alexa Human immuno-deficiency virus and hepatitis B virus coinfection in pregnancy at the University College Hospital, Ibadan.
Microbiology

Microbiology

Journal of Antivirals & Antiretrovirals

Author(s): Adesina O, Oladokun A, Akinyemi O, Adedokun B, Awolude O,

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Abstract Human Immuno-deficiency virus (HIV) and Hepatitis B Virus (HBV) share common modes of transmission which include blood borne and the vertical routes. Although, the natural course of HIV does not appear altered by HBV, the rate of liver-related deaths is several times higher among HIV/HBV co-infected persons. Clinicians providing care for HIV positive individuals, including pregnant women, need to be aware of this problem. This is a 2-year cross-sectional study that commenced in January 2006, among HIV positive pregnant women seen at the University College Hospital, Ibadan. During the study period, 721 HIV positive pregnant women were screened for hepatitis B virus infection. Sixty-four women (8.9\%) were positive for HBsAg, 14(1.9\%) were HCV positive and 642 (89.2\%) were negative for both HBV and HCV. One patient was positive forboth HBV and HCV. There were no remarkable differences between HIV infected and HIV-HBV coinfected patients in terms of the hematological, albumin and bilirubin measurements. Alanine transaminase was however higher in the HIV-HBV co-infected patients than HIV patients and this was statistically significant (17.5 iu/ ml vs. 15.0 iu/ml, p value--0.009). In addition, the CD4 cell count was lower and the viral load marginally higher in the hepatitis B virus positive patients. The differences were however not statistically significant (p value--0.114 and 0.644 respectively). HIV-HBV co-infection in HIV positive pregnant women is not of negligible proportions as demonstrated in this study. Thus, HIV positive pregnant women should be screened for HBV and assisted to access care targeted at preventing morbidity and vertical transmission.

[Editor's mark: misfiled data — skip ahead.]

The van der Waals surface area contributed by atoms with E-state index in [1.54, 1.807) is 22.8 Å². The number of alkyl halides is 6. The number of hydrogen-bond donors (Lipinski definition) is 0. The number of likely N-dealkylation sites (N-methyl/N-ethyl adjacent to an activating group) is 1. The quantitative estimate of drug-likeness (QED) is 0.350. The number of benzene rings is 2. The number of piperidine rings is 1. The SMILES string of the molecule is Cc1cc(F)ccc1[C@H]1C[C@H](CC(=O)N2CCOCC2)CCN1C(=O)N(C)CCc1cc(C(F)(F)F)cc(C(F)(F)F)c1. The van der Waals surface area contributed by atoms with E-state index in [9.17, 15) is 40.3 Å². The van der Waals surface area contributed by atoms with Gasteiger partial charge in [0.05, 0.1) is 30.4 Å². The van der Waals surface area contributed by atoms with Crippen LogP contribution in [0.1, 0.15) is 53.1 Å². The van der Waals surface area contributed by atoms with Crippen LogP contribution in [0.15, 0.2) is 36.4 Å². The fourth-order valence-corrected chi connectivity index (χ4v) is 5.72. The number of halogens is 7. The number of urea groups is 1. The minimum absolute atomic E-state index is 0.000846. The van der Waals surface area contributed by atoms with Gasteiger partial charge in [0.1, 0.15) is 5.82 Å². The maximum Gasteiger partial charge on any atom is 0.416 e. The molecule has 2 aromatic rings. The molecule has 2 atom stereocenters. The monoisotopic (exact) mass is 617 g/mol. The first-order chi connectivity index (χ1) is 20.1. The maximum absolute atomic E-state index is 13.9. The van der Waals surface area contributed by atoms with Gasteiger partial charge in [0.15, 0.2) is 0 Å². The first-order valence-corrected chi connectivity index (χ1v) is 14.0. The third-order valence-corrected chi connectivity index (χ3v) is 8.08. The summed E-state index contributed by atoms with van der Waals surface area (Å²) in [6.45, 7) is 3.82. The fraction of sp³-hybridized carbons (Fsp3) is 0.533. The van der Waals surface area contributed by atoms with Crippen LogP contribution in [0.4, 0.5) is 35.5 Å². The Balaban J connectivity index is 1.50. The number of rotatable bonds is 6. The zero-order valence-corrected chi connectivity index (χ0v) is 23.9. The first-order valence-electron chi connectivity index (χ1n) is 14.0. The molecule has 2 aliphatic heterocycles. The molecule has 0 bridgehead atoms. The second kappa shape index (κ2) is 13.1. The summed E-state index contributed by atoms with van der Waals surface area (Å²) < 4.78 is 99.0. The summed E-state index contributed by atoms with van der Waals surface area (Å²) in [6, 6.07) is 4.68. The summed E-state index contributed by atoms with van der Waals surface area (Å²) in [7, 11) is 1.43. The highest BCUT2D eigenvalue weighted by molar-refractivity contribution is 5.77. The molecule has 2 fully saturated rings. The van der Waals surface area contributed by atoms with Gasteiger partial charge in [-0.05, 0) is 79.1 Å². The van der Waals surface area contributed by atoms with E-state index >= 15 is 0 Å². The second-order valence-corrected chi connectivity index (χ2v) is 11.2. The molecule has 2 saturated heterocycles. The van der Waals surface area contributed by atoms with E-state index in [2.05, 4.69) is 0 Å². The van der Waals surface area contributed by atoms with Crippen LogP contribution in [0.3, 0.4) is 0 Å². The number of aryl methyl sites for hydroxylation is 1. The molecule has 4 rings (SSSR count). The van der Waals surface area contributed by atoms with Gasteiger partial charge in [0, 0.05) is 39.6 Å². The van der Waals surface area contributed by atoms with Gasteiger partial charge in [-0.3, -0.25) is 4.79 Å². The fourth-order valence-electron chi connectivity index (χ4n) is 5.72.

This article was published in Afr J Med Med Sci and referenced in Journal of Antivirals & Antiretrovirals

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